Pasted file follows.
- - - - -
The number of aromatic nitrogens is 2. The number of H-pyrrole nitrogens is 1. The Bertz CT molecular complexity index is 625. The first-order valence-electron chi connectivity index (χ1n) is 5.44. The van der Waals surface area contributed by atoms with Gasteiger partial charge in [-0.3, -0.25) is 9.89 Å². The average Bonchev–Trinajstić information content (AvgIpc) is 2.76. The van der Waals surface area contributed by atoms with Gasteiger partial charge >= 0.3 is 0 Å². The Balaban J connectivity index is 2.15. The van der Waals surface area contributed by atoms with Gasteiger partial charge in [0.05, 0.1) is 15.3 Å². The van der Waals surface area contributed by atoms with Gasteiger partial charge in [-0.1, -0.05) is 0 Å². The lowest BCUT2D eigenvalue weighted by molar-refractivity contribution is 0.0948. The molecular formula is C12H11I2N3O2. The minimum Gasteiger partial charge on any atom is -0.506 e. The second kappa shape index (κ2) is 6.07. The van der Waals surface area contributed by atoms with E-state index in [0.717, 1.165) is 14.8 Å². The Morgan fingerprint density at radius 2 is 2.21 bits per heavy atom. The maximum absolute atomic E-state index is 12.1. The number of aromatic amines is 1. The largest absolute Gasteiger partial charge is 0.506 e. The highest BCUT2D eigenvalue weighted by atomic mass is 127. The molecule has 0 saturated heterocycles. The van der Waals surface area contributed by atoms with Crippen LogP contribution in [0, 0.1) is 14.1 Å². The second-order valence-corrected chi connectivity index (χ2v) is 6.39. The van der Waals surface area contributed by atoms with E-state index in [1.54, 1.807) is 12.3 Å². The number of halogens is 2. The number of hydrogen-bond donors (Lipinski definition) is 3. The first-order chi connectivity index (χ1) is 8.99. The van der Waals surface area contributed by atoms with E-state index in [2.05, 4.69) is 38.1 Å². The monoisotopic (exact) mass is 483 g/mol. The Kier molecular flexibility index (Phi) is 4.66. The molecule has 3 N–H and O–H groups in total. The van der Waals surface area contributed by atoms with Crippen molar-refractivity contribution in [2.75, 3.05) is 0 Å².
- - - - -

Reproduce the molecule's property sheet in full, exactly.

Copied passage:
The number of aromatic nitrogens is 2. The number of H-pyrrole nitrogens is 1. The Bertz CT molecular complexity index is 625. The first-order valence-electron chi connectivity index (χ1n) is 5.44. The van der Waals surface area contributed by atoms with Gasteiger partial charge in [-0.3, -0.25) is 9.89 Å². The average Bonchev–Trinajstić information content (AvgIpc) is 2.76. The van der Waals surface area contributed by atoms with Gasteiger partial charge >= 0.3 is 0 Å². The Balaban J connectivity index is 2.15. The van der Waals surface area contributed by atoms with Gasteiger partial charge in [0.05, 0.1) is 15.3 Å². The van der Waals surface area contributed by atoms with Gasteiger partial charge in [-0.1, -0.05) is 0 Å². The lowest BCUT2D eigenvalue weighted by molar-refractivity contribution is 0.0948. The molecular formula is C12H11I2N3O2. The minimum Gasteiger partial charge on any atom is -0.506 e. The second kappa shape index (κ2) is 6.07. The van der Waals surface area contributed by atoms with E-state index in [0.717, 1.165) is 14.8 Å². The Morgan fingerprint density at radius 2 is 2.21 bits per heavy atom. The maximum absolute atomic E-state index is 12.1. The number of aromatic amines is 1. The largest absolute Gasteiger partial charge is 0.506 e. The highest BCUT2D eigenvalue weighted by atomic mass is 127. The molecule has 0 saturated heterocycles. The van der Waals surface area contributed by atoms with Crippen LogP contribution in [0, 0.1) is 14.1 Å². The second-order valence-corrected chi connectivity index (χ2v) is 6.39. The van der Waals surface area contributed by atoms with E-state index in [1.54, 1.807) is 12.3 Å². The number of halogens is 2. The number of hydrogen-bond donors (Lipinski definition) is 3. The first-order chi connectivity index (χ1) is 8.99. The van der Waals surface area contributed by atoms with E-state index in [2.05, 4.69) is 38.1 Å². The monoisotopic (exact) mass is 483 g/mol. The Kier molecular flexibility index (Phi) is 4.66. The molecule has 3 N–H and O–H groups in total. The van der Waals surface area contributed by atoms with Crippen molar-refractivity contribution in [2.75, 3.05) is 0 Å².